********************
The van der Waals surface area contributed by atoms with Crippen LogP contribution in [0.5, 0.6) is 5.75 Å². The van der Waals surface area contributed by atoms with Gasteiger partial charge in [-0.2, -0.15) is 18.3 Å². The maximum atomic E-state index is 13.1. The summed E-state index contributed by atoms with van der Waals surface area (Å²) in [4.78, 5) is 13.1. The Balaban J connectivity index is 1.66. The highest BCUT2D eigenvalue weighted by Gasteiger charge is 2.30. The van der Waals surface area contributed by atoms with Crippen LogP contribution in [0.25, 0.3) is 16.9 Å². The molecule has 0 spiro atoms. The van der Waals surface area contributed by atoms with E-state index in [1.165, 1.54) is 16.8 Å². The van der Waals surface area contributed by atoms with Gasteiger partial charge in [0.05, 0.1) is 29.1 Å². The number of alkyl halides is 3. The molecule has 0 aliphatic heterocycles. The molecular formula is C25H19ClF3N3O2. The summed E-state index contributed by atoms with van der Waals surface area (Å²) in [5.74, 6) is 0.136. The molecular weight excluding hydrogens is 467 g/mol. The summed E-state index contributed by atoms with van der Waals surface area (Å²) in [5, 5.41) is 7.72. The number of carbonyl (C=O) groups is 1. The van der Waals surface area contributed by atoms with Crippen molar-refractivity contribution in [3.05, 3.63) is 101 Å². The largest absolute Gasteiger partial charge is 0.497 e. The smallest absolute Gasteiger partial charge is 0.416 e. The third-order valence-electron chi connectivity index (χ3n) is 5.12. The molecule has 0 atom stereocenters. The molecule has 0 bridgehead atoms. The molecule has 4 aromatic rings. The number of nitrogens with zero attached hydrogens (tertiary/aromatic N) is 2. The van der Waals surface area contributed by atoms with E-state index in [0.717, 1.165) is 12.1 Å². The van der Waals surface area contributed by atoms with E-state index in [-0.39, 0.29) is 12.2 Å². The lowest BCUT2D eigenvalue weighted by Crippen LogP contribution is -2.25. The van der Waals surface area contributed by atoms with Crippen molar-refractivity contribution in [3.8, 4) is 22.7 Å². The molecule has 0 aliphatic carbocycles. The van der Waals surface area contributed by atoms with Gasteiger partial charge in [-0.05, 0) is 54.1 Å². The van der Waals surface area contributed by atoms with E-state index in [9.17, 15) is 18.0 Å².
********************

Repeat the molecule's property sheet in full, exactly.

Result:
The van der Waals surface area contributed by atoms with Crippen LogP contribution in [0.5, 0.6) is 5.75 Å². The van der Waals surface area contributed by atoms with Gasteiger partial charge in [-0.2, -0.15) is 18.3 Å². The maximum atomic E-state index is 13.1. The summed E-state index contributed by atoms with van der Waals surface area (Å²) in [4.78, 5) is 13.1. The Balaban J connectivity index is 1.66. The highest BCUT2D eigenvalue weighted by Gasteiger charge is 2.30. The van der Waals surface area contributed by atoms with Crippen LogP contribution in [0.25, 0.3) is 16.9 Å². The molecule has 0 spiro atoms. The van der Waals surface area contributed by atoms with E-state index in [1.165, 1.54) is 16.8 Å². The van der Waals surface area contributed by atoms with Gasteiger partial charge in [0.05, 0.1) is 29.1 Å². The number of alkyl halides is 3. The molecule has 0 aliphatic heterocycles. The molecular formula is C25H19ClF3N3O2. The summed E-state index contributed by atoms with van der Waals surface area (Å²) in [5.74, 6) is 0.136. The molecular weight excluding hydrogens is 467 g/mol. The summed E-state index contributed by atoms with van der Waals surface area (Å²) in [5, 5.41) is 7.72. The number of carbonyl (C=O) groups is 1. The van der Waals surface area contributed by atoms with Crippen molar-refractivity contribution in [3.05, 3.63) is 101 Å². The largest absolute Gasteiger partial charge is 0.497 e. The smallest absolute Gasteiger partial charge is 0.416 e. The third-order valence-electron chi connectivity index (χ3n) is 5.12. The molecule has 0 atom stereocenters. The molecule has 0 bridgehead atoms. The molecule has 4 aromatic rings. The number of nitrogens with zero attached hydrogens (tertiary/aromatic N) is 2. The van der Waals surface area contributed by atoms with E-state index in [0.717, 1.165) is 12.1 Å². The van der Waals surface area contributed by atoms with E-state index in [-0.39, 0.29) is 12.2 Å². The lowest BCUT2D eigenvalue weighted by Crippen LogP contribution is -2.25. The van der Waals surface area contributed by atoms with Crippen molar-refractivity contribution in [3.8, 4) is 22.7 Å². The molecule has 0 aliphatic carbocycles. The van der Waals surface area contributed by atoms with Gasteiger partial charge in [-0.05, 0) is 54.1 Å². The van der Waals surface area contributed by atoms with E-state index in [9.17, 15) is 18.0 Å².